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3 Generations of Ladysmith Black Mambazo

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Monday March 17, 2014

From The Pitch

Ladysmith Black Mambazo brought three generations of history to Liberty Hall on Thursday night
By: Andy Erdrich

Part history lesson disguised as entertainment and part life-affirming chill session, Ladysmith Black Mambazo’s Liberty Hall recital commanded a captivated audience. Normally, when a band or performer proclaims they want to bring about world peace through music, eyes begin to roll. However, with a 50-year track record that includes singing at Nelson Mandela’s presidential inauguration as well as his Nobel Peace Prize acceptance ceremony and joining Paul Simon in creating the 1986 Grammy Award-winning album Graceland – effectively breaking through a South African cultural embargo and helping to introduce world music to the U.S. – it becomes very possible to take such a claim seriously.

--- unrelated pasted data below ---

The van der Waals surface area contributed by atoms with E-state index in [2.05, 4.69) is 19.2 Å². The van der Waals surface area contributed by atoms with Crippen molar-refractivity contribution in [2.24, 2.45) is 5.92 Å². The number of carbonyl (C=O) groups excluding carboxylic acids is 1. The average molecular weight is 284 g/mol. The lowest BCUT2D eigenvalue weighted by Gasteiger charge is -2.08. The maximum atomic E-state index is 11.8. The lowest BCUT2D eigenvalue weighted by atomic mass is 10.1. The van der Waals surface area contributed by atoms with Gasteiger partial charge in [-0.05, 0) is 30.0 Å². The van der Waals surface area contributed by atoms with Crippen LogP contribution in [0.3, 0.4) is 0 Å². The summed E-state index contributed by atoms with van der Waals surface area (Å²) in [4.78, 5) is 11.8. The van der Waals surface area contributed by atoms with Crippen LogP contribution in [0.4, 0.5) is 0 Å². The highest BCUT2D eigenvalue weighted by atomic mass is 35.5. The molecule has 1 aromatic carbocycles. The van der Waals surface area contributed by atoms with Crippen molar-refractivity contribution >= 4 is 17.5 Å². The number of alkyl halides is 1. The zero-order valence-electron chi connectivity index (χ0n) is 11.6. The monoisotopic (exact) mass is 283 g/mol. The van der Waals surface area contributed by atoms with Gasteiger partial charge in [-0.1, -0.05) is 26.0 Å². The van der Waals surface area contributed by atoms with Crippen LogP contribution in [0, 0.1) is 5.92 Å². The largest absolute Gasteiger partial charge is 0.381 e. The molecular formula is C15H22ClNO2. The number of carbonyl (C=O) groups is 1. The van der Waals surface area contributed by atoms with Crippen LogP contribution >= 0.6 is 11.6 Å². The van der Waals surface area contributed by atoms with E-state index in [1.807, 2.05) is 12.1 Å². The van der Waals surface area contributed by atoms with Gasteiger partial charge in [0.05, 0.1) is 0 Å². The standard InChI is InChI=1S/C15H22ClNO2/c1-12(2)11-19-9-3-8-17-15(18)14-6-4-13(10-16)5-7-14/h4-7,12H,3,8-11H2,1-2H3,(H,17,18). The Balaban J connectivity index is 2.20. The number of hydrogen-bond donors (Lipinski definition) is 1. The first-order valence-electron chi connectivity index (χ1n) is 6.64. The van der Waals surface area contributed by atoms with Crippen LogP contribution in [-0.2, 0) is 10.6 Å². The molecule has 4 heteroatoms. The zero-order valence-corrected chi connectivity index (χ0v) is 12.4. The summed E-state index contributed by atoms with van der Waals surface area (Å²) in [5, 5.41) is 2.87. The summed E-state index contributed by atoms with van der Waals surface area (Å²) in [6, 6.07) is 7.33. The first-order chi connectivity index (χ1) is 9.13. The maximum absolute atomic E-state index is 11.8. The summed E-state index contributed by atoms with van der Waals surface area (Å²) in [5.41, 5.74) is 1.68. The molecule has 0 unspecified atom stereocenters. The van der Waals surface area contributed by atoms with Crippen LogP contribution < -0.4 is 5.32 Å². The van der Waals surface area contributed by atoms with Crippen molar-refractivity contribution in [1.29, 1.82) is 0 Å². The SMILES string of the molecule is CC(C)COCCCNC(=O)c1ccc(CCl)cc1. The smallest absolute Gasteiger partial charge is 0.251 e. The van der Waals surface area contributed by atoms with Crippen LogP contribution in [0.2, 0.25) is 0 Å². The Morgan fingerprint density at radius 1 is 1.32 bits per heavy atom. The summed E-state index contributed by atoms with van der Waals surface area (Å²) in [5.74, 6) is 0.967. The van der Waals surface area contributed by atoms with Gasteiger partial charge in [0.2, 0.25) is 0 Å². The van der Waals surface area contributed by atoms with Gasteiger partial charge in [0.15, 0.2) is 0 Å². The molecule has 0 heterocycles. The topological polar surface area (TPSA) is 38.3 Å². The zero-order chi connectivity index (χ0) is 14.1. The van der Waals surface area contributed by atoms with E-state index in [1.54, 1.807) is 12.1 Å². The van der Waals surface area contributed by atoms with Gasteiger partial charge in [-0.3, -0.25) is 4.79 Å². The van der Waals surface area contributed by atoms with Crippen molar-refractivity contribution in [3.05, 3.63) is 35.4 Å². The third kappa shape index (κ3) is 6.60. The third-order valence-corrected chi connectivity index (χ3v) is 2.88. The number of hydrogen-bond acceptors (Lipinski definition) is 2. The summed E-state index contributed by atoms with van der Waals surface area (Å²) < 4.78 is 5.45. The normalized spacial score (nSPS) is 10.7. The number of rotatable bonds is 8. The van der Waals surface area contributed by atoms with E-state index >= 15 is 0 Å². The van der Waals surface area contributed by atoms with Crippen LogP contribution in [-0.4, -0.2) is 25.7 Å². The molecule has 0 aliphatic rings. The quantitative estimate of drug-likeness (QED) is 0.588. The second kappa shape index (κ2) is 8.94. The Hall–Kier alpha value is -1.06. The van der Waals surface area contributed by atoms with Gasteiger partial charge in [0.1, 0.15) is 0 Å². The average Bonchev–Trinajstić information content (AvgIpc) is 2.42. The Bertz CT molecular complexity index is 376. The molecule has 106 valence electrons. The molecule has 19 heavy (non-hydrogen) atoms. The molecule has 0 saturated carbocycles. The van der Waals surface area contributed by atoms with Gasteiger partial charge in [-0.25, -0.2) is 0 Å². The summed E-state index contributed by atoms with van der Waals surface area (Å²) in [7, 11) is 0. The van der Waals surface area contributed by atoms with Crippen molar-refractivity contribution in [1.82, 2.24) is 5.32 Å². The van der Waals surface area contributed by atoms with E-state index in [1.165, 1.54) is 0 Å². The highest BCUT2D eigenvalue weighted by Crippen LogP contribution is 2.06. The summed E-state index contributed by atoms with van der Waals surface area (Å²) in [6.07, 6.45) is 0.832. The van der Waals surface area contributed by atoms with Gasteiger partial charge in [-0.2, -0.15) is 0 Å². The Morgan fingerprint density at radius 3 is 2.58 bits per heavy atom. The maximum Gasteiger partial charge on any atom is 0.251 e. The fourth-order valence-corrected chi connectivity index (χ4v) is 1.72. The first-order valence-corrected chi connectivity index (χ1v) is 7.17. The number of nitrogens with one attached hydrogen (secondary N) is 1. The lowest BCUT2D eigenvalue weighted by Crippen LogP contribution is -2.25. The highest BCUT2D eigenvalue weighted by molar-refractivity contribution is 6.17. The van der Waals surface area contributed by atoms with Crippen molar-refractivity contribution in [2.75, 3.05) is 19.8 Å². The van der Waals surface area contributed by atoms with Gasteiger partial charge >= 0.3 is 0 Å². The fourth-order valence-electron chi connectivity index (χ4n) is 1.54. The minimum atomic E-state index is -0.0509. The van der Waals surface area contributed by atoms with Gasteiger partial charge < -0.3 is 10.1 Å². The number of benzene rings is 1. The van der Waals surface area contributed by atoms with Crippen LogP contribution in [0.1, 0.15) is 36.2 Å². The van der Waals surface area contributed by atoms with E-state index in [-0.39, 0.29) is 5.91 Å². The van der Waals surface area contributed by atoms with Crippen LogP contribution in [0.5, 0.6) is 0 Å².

Ladysmith Black Mambazo’s performance was replete with calming melodies, pantomime antics and audience participation. Between songs, various members of the all male, ten-person choir would preface the next piece with introductions to other members of the group or a dedication. From these segues, the audience learned group founder Joseph Shabalala could not be present due to his recovery from surgery, that four of Joseph’s sons and one grandson were members of the group, and that in 2002, Joseph’s wife and group matriarch Nellie Shabalala had passed away.

Nellie Shabalala’s death may have been twelve years ago, but Ladysmith Black Mambazo’s current tour is in support of their most recent recording Always With Us, an album dedicated to Nellie that combines past recordings of her singing with a contemporary overlay of the group accompanying her. As to be expected, multiple songs from the album were performed as well as many older pieces, some dating back to the mid-sixties.

In Joseph’s absence, his sons took over leading the group, exchanging the front man position with their brothers to accommodate individual song needs. The rest of the choir stood in a single line, each man with his own boom mic setup and all in matching dress, behind the soloist at center stage. In a call-and-response fashion, the lead singer would begin each song and the choir body would follow, eventually creating a melodic bed for the soloist to perform on top of. The group lead would also instigate choreography, often steering the group into what can only be described as jazz-esque solo sections where each performer was given “x” amount of time to dance freestyle.

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